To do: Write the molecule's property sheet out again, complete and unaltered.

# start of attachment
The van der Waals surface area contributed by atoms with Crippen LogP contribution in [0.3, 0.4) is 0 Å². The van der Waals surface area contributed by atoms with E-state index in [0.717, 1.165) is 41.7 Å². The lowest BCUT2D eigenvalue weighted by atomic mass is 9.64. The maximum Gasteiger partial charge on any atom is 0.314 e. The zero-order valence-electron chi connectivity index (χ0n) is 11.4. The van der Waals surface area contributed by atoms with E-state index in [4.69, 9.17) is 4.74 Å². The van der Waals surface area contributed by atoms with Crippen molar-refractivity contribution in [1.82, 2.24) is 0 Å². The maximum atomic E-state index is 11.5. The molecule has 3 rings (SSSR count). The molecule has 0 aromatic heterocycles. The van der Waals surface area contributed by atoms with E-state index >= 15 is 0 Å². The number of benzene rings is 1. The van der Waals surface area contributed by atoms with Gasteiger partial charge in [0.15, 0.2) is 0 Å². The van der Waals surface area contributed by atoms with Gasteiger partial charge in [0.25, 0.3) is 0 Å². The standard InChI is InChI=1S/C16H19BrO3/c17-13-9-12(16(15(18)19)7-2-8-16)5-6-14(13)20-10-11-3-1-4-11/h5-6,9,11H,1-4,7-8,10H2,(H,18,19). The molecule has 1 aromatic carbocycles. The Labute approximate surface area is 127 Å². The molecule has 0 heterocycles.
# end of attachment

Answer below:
The van der Waals surface area contributed by atoms with Crippen LogP contribution in [0.3, 0.4) is 0 Å². The van der Waals surface area contributed by atoms with E-state index in [0.717, 1.165) is 41.7 Å². The lowest BCUT2D eigenvalue weighted by atomic mass is 9.64. The maximum Gasteiger partial charge on any atom is 0.314 e. The zero-order valence-electron chi connectivity index (χ0n) is 11.4. The van der Waals surface area contributed by atoms with E-state index in [4.69, 9.17) is 4.74 Å². The van der Waals surface area contributed by atoms with Crippen molar-refractivity contribution in [1.82, 2.24) is 0 Å². The maximum atomic E-state index is 11.5. The molecule has 3 rings (SSSR count). The molecule has 0 aromatic heterocycles. The van der Waals surface area contributed by atoms with E-state index >= 15 is 0 Å². The number of benzene rings is 1. The van der Waals surface area contributed by atoms with Gasteiger partial charge in [0.15, 0.2) is 0 Å². The van der Waals surface area contributed by atoms with Gasteiger partial charge in [0.25, 0.3) is 0 Å². The standard InChI is InChI=1S/C16H19BrO3/c17-13-9-12(16(15(18)19)7-2-8-16)5-6-14(13)20-10-11-3-1-4-11/h5-6,9,11H,1-4,7-8,10H2,(H,18,19). The molecule has 1 aromatic carbocycles. The Labute approximate surface area is 127 Å². The molecule has 0 heterocycles.